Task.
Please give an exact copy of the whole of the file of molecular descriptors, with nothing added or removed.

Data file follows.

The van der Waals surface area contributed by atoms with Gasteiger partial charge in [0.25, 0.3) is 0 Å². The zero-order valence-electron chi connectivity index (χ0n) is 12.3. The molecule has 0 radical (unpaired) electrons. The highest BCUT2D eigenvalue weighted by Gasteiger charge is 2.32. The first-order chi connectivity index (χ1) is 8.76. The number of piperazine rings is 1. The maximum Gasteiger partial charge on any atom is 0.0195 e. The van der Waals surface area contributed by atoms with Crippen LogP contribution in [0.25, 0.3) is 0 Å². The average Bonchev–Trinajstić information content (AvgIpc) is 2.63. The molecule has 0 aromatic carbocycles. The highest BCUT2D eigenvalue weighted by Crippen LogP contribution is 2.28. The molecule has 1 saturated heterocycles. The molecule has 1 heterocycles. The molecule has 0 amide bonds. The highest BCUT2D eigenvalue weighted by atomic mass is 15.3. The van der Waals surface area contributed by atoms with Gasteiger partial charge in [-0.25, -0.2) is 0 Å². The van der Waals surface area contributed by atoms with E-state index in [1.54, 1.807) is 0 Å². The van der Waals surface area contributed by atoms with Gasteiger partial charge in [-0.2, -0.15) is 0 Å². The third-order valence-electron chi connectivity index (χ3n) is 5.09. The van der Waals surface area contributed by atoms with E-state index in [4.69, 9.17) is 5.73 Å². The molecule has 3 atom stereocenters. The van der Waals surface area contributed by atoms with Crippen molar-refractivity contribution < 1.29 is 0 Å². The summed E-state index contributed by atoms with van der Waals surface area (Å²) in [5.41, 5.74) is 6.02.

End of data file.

The van der Waals surface area contributed by atoms with Gasteiger partial charge in [0.25, 0.3) is 0 Å². The zero-order valence-electron chi connectivity index (χ0n) is 12.3. The molecule has 0 radical (unpaired) electrons. The highest BCUT2D eigenvalue weighted by Gasteiger charge is 2.32. The first-order chi connectivity index (χ1) is 8.76. The number of piperazine rings is 1. The maximum Gasteiger partial charge on any atom is 0.0195 e. The van der Waals surface area contributed by atoms with Crippen LogP contribution in [0.25, 0.3) is 0 Å². The average Bonchev–Trinajstić information content (AvgIpc) is 2.63. The molecule has 0 aromatic carbocycles. The highest BCUT2D eigenvalue weighted by Crippen LogP contribution is 2.28. The molecule has 1 saturated heterocycles. The molecule has 1 heterocycles. The molecule has 0 amide bonds. The highest BCUT2D eigenvalue weighted by atomic mass is 15.3. The van der Waals surface area contributed by atoms with Gasteiger partial charge in [-0.25, -0.2) is 0 Å². The van der Waals surface area contributed by atoms with E-state index in [1.54, 1.807) is 0 Å². The van der Waals surface area contributed by atoms with Gasteiger partial charge in [-0.2, -0.15) is 0 Å². The third-order valence-electron chi connectivity index (χ3n) is 5.09. The van der Waals surface area contributed by atoms with E-state index in [4.69, 9.17) is 5.73 Å². The molecule has 3 atom stereocenters. The van der Waals surface area contributed by atoms with Crippen molar-refractivity contribution < 1.29 is 0 Å². The summed E-state index contributed by atoms with van der Waals surface area (Å²) in [5.41, 5.74) is 6.02.